I first noticed I had a problem when I started typing words incorrectly.

It wasn’t simply a ‘typo’ but it became a ‘programmed’ way of typing a word. The first word I had this problem with was a very simple one; the word ‘the’. I started typing it as ‘teh’ and the error became fixed anytime I was typing fast and concentrating on getting a sentence written and my mind got ahead of my fingers.

I could see there was a problem once I went back and read what I had written but at the time I was typing, it just didn’t register.

I had a brain scan and was told what I already knew, my brain was showing signs of deterioration. My father died from Alzheimer’s so it wasn’t that much of a shock to discover that I was also showing signs but instead of being in my 70s or 80s I was in my 50’s. It was early onset.

The problem with ‘the’ spread to other words and I found myself adding letters that I did not intend to add.

Gradually my short-term memory got worse and worse to the point where now, a simple thought can come into my head and completely displace what I was about to do.

This becomes very frustrating as I know there was something I was about to do, some task I had to undertake, but a second’s distraction wipes it from my mind.

My eyesight (that has always been horrible) is also suffering and my depth perception is now very poor. I am now clumsy and knock things over all the time.

I was never the most patient person but now my temper gets the better of me and I am inclined to deliberately destroy things that irritate me.

One thing that is pretty well guaranteed  to set me off is someone telling me I should have remembered something.

I am not doing this for fun! I am not doing it to annoy other people, I am forgetting because I CANNOT REMEMBER!

I find it very insensitive and incredibly irritation to be told I should have remembered something when ‘blind Freddy’ could see that I simply cannot do it any longer.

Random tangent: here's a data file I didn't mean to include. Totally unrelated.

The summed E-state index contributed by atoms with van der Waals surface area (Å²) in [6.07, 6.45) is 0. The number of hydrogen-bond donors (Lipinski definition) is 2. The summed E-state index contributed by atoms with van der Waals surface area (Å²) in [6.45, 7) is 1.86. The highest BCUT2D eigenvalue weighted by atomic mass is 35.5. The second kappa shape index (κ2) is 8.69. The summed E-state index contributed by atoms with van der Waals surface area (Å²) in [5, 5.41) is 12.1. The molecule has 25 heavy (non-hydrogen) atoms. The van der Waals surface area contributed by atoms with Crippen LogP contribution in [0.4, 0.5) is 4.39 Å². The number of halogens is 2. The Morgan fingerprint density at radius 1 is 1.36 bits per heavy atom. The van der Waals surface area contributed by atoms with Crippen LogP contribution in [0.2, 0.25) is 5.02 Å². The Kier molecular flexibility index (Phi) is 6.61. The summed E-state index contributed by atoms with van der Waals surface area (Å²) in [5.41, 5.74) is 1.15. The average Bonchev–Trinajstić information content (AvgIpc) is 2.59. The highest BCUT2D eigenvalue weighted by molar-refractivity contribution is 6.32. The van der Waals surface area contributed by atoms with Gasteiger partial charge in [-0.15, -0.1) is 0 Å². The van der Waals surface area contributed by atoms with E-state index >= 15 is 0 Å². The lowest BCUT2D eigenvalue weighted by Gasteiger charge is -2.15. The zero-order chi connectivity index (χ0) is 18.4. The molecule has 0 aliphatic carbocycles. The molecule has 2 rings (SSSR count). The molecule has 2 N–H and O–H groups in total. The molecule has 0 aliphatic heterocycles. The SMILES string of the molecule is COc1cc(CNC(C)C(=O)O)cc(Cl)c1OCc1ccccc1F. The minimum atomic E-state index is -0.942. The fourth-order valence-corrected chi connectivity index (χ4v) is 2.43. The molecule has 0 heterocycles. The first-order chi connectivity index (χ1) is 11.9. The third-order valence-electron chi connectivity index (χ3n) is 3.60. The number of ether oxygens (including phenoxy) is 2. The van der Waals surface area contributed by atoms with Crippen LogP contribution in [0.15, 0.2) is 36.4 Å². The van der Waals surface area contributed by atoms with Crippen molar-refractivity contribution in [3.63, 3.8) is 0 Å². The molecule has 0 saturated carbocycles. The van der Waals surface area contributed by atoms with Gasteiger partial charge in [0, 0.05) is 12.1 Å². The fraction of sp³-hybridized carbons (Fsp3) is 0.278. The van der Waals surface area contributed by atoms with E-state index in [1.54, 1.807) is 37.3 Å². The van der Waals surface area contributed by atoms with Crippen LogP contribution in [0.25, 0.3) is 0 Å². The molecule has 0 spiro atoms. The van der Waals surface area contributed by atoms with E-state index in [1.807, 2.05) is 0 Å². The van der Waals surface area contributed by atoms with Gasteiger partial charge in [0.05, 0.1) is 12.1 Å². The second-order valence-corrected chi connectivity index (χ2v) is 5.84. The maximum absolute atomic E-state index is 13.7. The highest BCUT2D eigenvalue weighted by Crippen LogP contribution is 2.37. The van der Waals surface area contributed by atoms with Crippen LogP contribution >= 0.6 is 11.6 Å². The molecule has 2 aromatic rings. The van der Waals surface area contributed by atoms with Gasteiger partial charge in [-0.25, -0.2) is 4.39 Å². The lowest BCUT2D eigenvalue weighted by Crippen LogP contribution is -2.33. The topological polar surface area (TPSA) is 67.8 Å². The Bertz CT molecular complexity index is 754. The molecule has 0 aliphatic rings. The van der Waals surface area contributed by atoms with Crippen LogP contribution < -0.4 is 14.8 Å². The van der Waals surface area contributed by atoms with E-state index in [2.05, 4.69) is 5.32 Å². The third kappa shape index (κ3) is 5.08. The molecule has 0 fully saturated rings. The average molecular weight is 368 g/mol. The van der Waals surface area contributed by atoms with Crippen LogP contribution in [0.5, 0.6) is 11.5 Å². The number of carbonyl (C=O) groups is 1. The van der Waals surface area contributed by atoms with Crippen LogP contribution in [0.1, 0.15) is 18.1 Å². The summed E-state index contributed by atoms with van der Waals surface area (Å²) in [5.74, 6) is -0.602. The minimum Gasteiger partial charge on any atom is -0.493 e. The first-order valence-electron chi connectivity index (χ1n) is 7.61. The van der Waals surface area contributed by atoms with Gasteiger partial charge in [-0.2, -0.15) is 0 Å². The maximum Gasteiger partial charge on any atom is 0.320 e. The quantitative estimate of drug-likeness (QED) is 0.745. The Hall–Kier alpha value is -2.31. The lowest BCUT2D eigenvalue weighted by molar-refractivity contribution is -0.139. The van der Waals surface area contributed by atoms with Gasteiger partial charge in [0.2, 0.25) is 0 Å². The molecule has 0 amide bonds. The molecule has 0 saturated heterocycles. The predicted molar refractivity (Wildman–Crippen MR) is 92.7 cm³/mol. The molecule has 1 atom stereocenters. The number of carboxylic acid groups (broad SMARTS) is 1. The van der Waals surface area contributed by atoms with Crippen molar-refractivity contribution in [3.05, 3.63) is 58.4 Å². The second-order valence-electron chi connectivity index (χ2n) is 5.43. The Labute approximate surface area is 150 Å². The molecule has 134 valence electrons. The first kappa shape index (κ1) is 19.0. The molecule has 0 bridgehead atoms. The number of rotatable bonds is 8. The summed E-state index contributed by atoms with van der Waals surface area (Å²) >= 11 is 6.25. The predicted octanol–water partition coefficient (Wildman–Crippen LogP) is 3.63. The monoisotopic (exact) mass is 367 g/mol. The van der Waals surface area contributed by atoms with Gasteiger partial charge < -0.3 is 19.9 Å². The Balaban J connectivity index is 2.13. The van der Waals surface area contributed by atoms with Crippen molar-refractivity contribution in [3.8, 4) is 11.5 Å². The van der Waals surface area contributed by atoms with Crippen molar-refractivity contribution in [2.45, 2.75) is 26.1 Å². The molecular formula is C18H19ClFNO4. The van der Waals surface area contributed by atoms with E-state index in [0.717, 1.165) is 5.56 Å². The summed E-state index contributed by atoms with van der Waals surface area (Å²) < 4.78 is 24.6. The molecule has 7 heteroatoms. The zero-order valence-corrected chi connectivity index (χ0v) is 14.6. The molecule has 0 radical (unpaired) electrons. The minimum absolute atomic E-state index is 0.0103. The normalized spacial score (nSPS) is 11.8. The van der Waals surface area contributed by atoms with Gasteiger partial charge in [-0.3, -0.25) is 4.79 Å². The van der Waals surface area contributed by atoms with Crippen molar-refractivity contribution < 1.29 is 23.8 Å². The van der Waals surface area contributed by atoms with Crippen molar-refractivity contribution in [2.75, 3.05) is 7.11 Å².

People dealing with dementia sufferers need to be made aware that this is a real source of tension and trauma for the sufferer.

(I have underlined the words above because coming back and reading the sentence again, I can see the problem. I know the grammar is wrong and at one time I would have never typed irritation instead of irritating.) – Argh! it took me three (make that FOUR) attempts just to get this correction right!

Early Onset Dementia – My Story

I knew there was something wrong with my brain and had a brain scan. I was told that there were signs of early degeneration and to be honest it was no surprise.

Unfortunately I haven’t kept track of exactly when this all started but I think it was a couple of years ago. I knew there was something wrong with my brain and had a brain scan. I was told that there were signs of early degeneration and to be honest it was no surprise.

My father died from the effects of Alzheimer’s disease so I was able to spot some problems with the way I was handling various tasks and I knew that it was likely that I had something similar.

Some weeks back I decided to keep track of what is happening to me. Initially it was just for my own benefit but today I decided to create a blog in the hope that it may help others suffering from a similar disorder.

So firstly a little about me.

I was born in England in 1960. My family moved to Australia in 1966, returned to England for three years and then came back to Australia permanently in 1972.

I married in 1981 and became a computer programmer.

In 1997 my wife and I got fed up with the 9 to 5 grind and took off on a working holiday of Australia. We intended to be gone for about a year but 11 years later we were still on the road.

In 2010 our circumstances changed and we had to return to suburbia and settle down.

I currently run a number of websites and other resources in the internet and am in a battle against time to complete a upgrade to my main website.

I started writing about my condition on December 29th 2016 and the posts that follow will track what happens to me until I am no longer able to write.